Wednesday, August 31, 2005

And go to Instapundit

For your links to relief agencies to which you can give money to assist the rescue and cleanup efforts in Louisiana.

UPDATE: Just gave through Catholic Charities. Get a move on, because the situation in Louisiana and Mississippi is dire. Give to these poor folks, because they need it.


What's the natural human response to a city devastated by a hurricane? Why, looting, of course.
He said looting has also escalated and an atmosphere of lawlessness has developed as police resources have been almost entirely devoted to search-and-rescue operations for people trapped by floodwaters on roofs and in attics. “Widespread looting is taking place in all parts of the city” - from uptown and Canal Street to areas around the housing projects, Thomas said.

And they are after the children's hospital as well. And apparently there's been a riot at the prison.

UPDATE: Ridiculously complete rundown here: You loot, I shoot.

Monday, August 29, 2005

Sunday, August 28, 2005

Another development from the leader of Turkmenistan!

The same guy that banned lip-synching is now launching important works of literature and philosophy into outer space.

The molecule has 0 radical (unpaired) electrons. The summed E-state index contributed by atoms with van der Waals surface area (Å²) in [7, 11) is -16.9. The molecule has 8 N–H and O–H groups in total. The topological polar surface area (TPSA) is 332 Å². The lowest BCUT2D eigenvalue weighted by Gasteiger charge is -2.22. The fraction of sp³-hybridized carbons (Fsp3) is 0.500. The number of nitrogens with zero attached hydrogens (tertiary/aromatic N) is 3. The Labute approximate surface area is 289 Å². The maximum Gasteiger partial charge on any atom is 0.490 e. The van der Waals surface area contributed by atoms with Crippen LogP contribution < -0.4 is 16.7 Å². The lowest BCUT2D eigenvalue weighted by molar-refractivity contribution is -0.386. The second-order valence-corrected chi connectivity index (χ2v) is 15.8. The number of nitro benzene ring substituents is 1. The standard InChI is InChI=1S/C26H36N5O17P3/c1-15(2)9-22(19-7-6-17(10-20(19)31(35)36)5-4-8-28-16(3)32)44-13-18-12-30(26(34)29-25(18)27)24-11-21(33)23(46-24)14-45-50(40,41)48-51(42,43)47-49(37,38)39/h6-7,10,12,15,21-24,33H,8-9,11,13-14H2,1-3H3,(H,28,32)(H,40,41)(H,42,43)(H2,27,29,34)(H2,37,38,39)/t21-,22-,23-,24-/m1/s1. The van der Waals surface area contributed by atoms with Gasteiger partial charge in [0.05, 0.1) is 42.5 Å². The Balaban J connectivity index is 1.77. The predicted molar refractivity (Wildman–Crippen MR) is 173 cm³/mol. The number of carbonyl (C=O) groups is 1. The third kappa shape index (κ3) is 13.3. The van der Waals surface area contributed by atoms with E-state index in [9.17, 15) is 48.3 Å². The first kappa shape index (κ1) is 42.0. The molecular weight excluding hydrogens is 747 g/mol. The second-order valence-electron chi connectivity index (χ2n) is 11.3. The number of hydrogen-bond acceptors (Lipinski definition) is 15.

"The book that conquered the hearts of millions on Earth is now conquering space," said the official daily Neitralnyi Turkmenistan.

"The sacred text of Rukhnama was chosen because it contains all the wisdom of the Turkmen people, thanks to its creator, Turkmenbashi," the article said, using the name the country's president, Saparmurat Niyazov, has given himself, meaning "Guide of All Turkmens".

Friday, August 26, 2005

Thursday, August 25, 2005

Wednesday, August 24, 2005

The Manolo has something to say

about the Rolling Stones. Not bad.



And next, we outlaw the air guitar and drumming on the steering wheel. All your fun are belong to us!!!

The leader of the free world, er...., no, well, he's the leader of Turkmenistan, and he has outlawed lip-synching. I guess he has a point:
"Unfortunately, one can see on television old voiceless singers lip-synching their old songs," Niyazov told a Cabinet meeting in comments broadcast on state TV on Tuesday. "Don't kill talents by using lip synching... Create our new culture."

Mi hombre no necesita huevos de tortuga.

I should think not.


Paul Krugman, once again, gets his in the form of this comprehensive and complete smackdown-style fisking of his latest attempts to perpetuate the urban legend that Al Gore is president and the last 4 1/2 years are a figment of our collective imagination. Ouch.

Sorry about the absence

To all (2 of) you Tannerball junkies out there, I apologize for the lack of posting. Life has been a little hectic lately. Anyhow, things are getting back to normal, so be prepared!

Monday, August 15, 2005

This might make the cut . . .

This beautiful item from Easter is some UNTRUSTWORTHY FOOD!


The outcry of the Bush group for a solution to the nuclear issue through "talks" is a link in the chain of a beguiling psychological warfare to divert

Via Reuters, we find this awesome website, which lets us in on North Korea's official press releases from Kim Jong Il. A taste?